In this edition of Airwaves; we are trying to move on from CASR Part 61 anxiety.
Although our lead article asks why over regulation is creeping into the way we do things, and if the FAA system reports an accident rate half of ours – then why not use this apparently more user friendly and plain English legislation?
Too late I know; but it had to be stated again by someone – it is now my turn.

Mike Becker’s recent battle with NIMBYs in areas north of Brisbane makes everyone feel uneasy and helpless.
Being a democracy, we are easy prey for junior politicians stirring up trouble whilst seeking more votes at the next election. Our thoughts are with Mike and his team. Hopefully sense will prevail. A lot of money has been invested in their international training organisation.
Our last article is the crocodile egg saga – if it ain’t broken why fix it??


The Australian

Wall Street Journal [October, 2014]

Dennis Shanahan
Political Editor

MILLIONAIRE entrepreneur and aviator Dick Smith has threatened the board of the government’s aviation safety body with legal action for failing to implement a ministerial directive on radar protocol.

Mr Smith, a former chairman of the Civil Aviation Safety Authority and renowned civilian pilot, has warned Airservices Australia board members, including its chairman, former commander of the Defence Forces Angus Houston, they face personal legal responsibility for not implementing a 2004 ministerial safety directive relating to radar at 10 airports.

“The failure by AA to take meaningful steps to fulfil its binding statutory duty to comply with a ministerial direction, made over 10 years ago, is extraordinary. It gives rise to real safety concerns,” the legal advice says.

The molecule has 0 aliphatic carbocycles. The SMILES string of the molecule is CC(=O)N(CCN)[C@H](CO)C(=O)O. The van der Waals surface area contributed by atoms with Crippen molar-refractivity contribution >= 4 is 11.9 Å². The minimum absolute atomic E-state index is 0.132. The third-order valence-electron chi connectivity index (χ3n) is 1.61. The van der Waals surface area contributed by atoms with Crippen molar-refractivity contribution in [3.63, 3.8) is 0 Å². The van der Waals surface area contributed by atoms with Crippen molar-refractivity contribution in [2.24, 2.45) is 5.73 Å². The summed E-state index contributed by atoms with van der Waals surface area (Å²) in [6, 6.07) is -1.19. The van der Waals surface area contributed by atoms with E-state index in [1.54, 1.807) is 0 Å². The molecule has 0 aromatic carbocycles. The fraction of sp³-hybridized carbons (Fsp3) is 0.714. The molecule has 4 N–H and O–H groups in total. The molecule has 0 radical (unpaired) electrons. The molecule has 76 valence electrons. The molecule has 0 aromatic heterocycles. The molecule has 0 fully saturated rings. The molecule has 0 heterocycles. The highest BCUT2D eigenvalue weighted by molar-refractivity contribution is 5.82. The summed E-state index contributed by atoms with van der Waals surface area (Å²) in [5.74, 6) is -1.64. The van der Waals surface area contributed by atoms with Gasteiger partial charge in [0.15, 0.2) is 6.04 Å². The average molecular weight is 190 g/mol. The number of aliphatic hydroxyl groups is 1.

It says there has been a failure to provide the correct level of radar control services at Albury, Alice Springs, Coffs Harbour, Hamilton Island, Hobart, Launceston, Mackay, Maroochydore, Rockhampton and Tamworth.

But AA says “technology has moved on” from 2004 and all “air-traffic control operations throughout Australia, including in the regional airports identified in the ministerial direction, are safe”.

In 2004 the then transport minister John Anderson issued a directive for a change of radar classification at the airports which could have prompted costs of tens of millions of dollars in equipment and services.

Mr Smith, who was the chairman of CASA at the time, disagreed with the decision but now has warned Airservices Australia board members they may be personally legally responsible for any incidents resulting from the directive not being implemented.

But the Airservices Australia chairman, Air Chief Marshal Houston, told The Australian technology had moved on from 2004.

“Airservices has continued to progress technological and operational changes to enhance the safety of our services in regional Australia,” he said.

“ … there are now advanced technologies which in the near ­future will, to a large extent, replace radar surveillance.”

In September 2011, the Department of Transport told the then transport minister, Labor’s Anthony Albanese, a plan was in place for “enhanced traffic services at regional airports over the next few years”. “In developing the final implementation plan, we have prioritised the enhancement of regional air traffic services and surveillance having regard to the availability and quality of existing services and infrastructure, current and forecast passenger traffic growth and industry comments,’’ the department told Mr Albanese.

In August last year, before the change of government, the department told Mr Albanese the “milestones have been met”, including services outside normal traffic-control hours for airports in Tasmania.

Air Chief Marshal Houston said: “Airservices has reported openly and transparently to successive governments in relation to our plan to deliver improvements to safety and service delivery, and all have endorsed the approach and actions we have undertaken to address the ministerial direction.”